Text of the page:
Considering the Long and Short-Term Effects of Policy

October 6, 2017

As we move into the last quarter of this year, investor attention has turned once again to fiscal policy. Specifically, the debate in Canada over proposed changes to how private corporations are taxed is now being juxtaposed against the potential for sweeping tax reform in the United States. If the White House is successful in pushing through significant tax cuts, this will have both positive and negative consequences for Canada.

The economic implications from lower US taxes are fairly easy to analyze.  In Trump’s 9-page outline, there would be a reduction in the corporate tax rate to 20 percent from 35 percent.  The top rate on personal income would be lowered to 35% and companies would be able to write off capital investments immediately, rather than amortizing them over time. In addition, the plan would allow companies with foreign profits held abroad to bring them back in a one-time move at a favourable tax rate. There are some important offsets, such as the elimination of personal exemptions (which would supposedly hurt families with children) and it also eliminates deductions for state and local taxes. There would, however, be an elimination of the estate tax  and the so-called ‘generation-skipping’ transfer tax. These, of course, are just proposals and what ends up being passed through Congress could look a lot different, but let’s assume the essential features make it through, albeit with different tax rates than suggested.

This should provide at least a short-term boost to the US economy, both on the consumer side and in business investment. This does not necessarily mean that the stock market will get an equal boost, since tax cut expectations have been baked into the market since the start of the year, creating most of the gains we have seen.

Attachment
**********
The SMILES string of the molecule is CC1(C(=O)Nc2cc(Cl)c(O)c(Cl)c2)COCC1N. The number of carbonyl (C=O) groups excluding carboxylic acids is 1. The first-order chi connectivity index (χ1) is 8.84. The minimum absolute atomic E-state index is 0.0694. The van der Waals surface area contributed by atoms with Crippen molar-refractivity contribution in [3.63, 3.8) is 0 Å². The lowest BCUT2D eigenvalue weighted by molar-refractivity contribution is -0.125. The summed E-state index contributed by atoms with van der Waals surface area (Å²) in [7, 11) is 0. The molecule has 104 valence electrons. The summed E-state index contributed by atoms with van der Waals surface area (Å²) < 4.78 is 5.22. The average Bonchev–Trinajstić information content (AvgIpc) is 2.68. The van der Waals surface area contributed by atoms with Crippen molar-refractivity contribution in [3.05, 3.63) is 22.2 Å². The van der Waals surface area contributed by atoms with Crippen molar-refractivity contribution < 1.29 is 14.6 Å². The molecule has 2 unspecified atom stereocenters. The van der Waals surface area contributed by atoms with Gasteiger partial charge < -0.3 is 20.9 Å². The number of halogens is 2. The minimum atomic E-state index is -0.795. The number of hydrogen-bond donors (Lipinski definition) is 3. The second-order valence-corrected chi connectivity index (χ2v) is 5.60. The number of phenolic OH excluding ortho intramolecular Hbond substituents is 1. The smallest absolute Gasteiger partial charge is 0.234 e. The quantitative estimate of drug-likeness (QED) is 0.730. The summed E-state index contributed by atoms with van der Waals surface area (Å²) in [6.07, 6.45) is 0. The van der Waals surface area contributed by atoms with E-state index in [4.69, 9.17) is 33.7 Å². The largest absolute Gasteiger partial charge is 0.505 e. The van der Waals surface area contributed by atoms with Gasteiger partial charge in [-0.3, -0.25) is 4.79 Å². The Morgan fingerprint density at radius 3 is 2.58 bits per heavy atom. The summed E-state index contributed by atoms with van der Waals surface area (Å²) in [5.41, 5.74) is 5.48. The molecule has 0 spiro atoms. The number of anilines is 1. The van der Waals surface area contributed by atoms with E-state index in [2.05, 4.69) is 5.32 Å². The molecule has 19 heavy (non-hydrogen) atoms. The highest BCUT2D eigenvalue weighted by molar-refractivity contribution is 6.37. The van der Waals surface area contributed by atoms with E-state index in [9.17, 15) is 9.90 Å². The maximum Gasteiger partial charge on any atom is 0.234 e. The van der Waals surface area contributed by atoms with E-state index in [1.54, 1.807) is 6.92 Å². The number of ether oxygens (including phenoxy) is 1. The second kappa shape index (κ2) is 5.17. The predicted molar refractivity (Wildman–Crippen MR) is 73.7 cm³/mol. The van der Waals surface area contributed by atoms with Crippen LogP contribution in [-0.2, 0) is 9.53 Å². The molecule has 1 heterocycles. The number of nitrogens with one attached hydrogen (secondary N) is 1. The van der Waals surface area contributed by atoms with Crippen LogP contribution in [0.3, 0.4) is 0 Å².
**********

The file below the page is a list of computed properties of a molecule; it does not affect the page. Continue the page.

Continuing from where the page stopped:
Not all of the effects from a successful tax reform bill will be positive though. Perhaps one of the easiest components of the proposal to pass will be foreign profit repatriation. Once companies are allowed to pack up their  assorted currencies and head back to the USA, this will most likely cause the US dollar to jump. This is because firms will want to exchange their foreign currency for US dollars and given the amount of profits we are talking about, supply-demand will mean the price of a US dollar should increase.  In turn, US exports become less competitive and unless America’s trading partners are posting even stronger economic growth, the US trade deficit will widen and subtract from real GDP growth.  This isn’t a risk for this year, but certainly 2018 could see some of this drag appear.

 

 

The other thing we have to watch is the Federal Reserve’s reaction to tax cuts. Right now we are in the middle of a planned increase in interest rates and the Fed has started to pare back its balance sheet.  If it thinks US growth will be even stronger thanks to tax reform (outside of the export issue I talked about), then it may want to raise rates further or faster. That could put more pressure on the bond market, causing yields to rise. As with the dollar’s effect, it would be reasonable to expect the economy to slow.

Then we have Canada. Yes, stronger US growth and a lower Canadian dollar would normally be good news for us. The TSX alone should get a lift from a fall in our currency, although some commodity prices would suffer. The bigger issue is what happens over the long-term now that the US gains a relative tax advantage against Canadian individuals and small businesses?

While it is unlikely Canadians will be in a rush to pack up and apply for residence status in the US, many are already thinking about it. Decades ago, Britain saw the negative effects of having an excessively high tax regime and the exodus of high-earning individuals got dubbed the ‘brain drain’. For Canada, it is not just the potential exodus, but what happens if small businesses leave too. This segment has been the largest contributor to job creation, so longer-term this could result in weaker trend growth and, ironically, higher fiscal deficits. This might affect the relative performance of Canadian equities as well. For now, we just have to wait and see what Ottawa and Washington give us.

 

Upcoming events

Canada:  Housing starts, building permits, new home prices,

US:  FOMC minutes, producer prices, monthly budget statement, consumer prices, retail sales, University of Michigan consumer sentiment

 

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